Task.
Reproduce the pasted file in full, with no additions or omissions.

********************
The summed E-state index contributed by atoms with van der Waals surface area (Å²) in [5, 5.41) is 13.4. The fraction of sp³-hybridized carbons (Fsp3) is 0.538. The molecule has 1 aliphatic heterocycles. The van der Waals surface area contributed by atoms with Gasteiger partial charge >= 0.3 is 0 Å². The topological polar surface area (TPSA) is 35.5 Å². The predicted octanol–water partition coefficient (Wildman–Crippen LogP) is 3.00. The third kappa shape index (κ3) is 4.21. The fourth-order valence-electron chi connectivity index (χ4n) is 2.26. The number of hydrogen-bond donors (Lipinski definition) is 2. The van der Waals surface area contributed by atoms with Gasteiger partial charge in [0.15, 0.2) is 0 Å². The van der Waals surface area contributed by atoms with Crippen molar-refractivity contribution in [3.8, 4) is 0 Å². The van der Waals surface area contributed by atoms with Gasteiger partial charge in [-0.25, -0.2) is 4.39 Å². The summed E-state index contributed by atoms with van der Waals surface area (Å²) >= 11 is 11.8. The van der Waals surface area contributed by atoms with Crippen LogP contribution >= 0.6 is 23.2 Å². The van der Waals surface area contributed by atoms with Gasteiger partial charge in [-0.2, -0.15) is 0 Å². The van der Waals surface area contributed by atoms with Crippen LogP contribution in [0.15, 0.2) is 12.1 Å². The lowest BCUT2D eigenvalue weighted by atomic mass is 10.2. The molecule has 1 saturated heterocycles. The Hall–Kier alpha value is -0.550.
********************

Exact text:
The summed E-state index contributed by atoms with van der Waals surface area (Å²) in [5, 5.41) is 13.4. The fraction of sp³-hybridized carbons (Fsp3) is 0.538. The molecule has 1 aliphatic heterocycles. The van der Waals surface area contributed by atoms with Gasteiger partial charge >= 0.3 is 0 Å². The topological polar surface area (TPSA) is 35.5 Å². The predicted octanol–water partition coefficient (Wildman–Crippen LogP) is 3.00. The third kappa shape index (κ3) is 4.21. The fourth-order valence-electron chi connectivity index (χ4n) is 2.26. The number of hydrogen-bond donors (Lipinski definition) is 2. The van der Waals surface area contributed by atoms with Gasteiger partial charge in [0.15, 0.2) is 0 Å². The van der Waals surface area contributed by atoms with Crippen molar-refractivity contribution in [3.8, 4) is 0 Å². The van der Waals surface area contributed by atoms with Gasteiger partial charge in [-0.25, -0.2) is 4.39 Å². The summed E-state index contributed by atoms with van der Waals surface area (Å²) >= 11 is 11.8. The van der Waals surface area contributed by atoms with Crippen LogP contribution >= 0.6 is 23.2 Å². The van der Waals surface area contributed by atoms with Gasteiger partial charge in [-0.2, -0.15) is 0 Å². The van der Waals surface area contributed by atoms with Crippen LogP contribution in [0.15, 0.2) is 12.1 Å². The lowest BCUT2D eigenvalue weighted by atomic mass is 10.2. The molecule has 1 saturated heterocycles. The Hall–Kier alpha value is -0.550.